The ACA’s website also cites a journal article that reported “some people” benefit from chiropractic, and one 2013 study that concluded manipulative therapy with standard medical care provided adults age 18 to 35 with acute low-back pain with “a significant advantage” for decreasing pain and improving physical functioning, compared to receiving standard care alone.

Chiropractic care receives severe criticism from some corners of the medical community. “Numerous clinical trials have tested the effectiveness of SMT for back pain,” writes Edzard Ernst, author of the book Chiropractic: Not All That It’s Cracked Up to Be. “Their findings are hugely contradictory. Thus, chiropractors are able to cherry-pick those results that suit them, while critics might select those studies that came out negative.”

Ernst, a physician and professor emeritus at England’s University of Exeter, has researched chiropractic and other what he brands “so-called alternative medicines (SCAMs)” for 30 years.

Ernst argues the meta-analyses done by Cochrane, an international nonprofit research organization, usually produces “the technically best and most independent systematic reviews.” We checked two of the latest Cochrane reviews for lower back pain. A 2012 review concluded that SMT by itself is no more effective in treating acute low-back pain than a placebo, sham SMT, or with standard medical care. Cochrane’s team extensively searched for and identified 20 randomly controlled SMT trials, but only one-third had high methodological quality and low risk of bias, and the team warned that the quality of evidence was low to very low.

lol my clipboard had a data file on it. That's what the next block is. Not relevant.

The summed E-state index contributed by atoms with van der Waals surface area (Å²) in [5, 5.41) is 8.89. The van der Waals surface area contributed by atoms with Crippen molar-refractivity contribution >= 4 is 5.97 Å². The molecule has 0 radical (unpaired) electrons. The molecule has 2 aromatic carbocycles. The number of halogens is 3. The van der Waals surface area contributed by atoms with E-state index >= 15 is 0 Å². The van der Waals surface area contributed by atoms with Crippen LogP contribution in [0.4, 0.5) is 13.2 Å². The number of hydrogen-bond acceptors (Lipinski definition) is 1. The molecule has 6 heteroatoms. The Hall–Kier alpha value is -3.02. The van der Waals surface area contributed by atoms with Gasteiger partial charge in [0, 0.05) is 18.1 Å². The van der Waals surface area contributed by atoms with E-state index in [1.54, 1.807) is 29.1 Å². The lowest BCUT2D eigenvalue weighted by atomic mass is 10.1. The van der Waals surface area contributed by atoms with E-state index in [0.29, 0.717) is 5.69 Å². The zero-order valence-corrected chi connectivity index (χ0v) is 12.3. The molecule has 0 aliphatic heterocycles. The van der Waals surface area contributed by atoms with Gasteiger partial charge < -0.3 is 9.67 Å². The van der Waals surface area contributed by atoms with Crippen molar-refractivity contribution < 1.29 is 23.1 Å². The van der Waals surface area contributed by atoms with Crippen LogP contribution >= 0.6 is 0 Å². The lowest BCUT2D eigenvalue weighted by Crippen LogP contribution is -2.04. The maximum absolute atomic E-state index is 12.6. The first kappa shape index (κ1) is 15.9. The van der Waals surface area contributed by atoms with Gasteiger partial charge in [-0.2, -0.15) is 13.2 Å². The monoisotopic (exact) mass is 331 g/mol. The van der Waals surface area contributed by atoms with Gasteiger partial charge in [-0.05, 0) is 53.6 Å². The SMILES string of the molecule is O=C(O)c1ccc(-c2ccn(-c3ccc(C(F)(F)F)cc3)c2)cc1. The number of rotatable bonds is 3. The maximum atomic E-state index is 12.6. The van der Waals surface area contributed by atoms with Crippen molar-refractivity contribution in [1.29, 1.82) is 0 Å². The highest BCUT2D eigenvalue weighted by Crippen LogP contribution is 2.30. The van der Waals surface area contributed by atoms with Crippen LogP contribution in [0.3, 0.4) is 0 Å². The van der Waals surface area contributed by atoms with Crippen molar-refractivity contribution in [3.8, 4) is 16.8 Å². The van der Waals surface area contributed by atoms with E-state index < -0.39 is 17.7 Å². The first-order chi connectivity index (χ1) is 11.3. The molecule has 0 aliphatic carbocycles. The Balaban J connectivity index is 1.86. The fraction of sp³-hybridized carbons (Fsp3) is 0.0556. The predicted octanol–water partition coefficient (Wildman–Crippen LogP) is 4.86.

For chronic lower back pain, a second Cochrane review published in 2013 looked at 26 controlled trials and concluded that SMT appeared to be no better or worse than other existing therapies, such as exercise, standard medical care, or physiotherapy.

Lauretti said Ernst’s criticisms are “highly biased and unreasonable.” Pressed specifically about key Ernst criticisms, Lauretti acknowledged that the core concept of the “subluxation complex” (a spinal misalignment that supposedly disrupts the transmission of the body’s natural healing power through the nervous system) “continues to be a controversial topic within the profession.” But he said spinal manipulation “has a sound scientific basis as a treatment for spinal pain, and its efficacy for other conditions continues to be a subject of scientific exploration.”

While there’s slim clinical evidence supporting chiro’s effectiveness, patients tend to love it.

In 2017, for an article in the Journal of the American Medical Association, researchers reviewed 15 controlled trials that included more than 1,700 patients studying spinal manipulation vs. other treatments. They concluded that SMT produced a clinically modest improvement in self-reported pain levels of about 10 points on a 100-point scale. The article also reviewed 12 trials of about 1,400 patients and found spinal manipulation also helped improve function.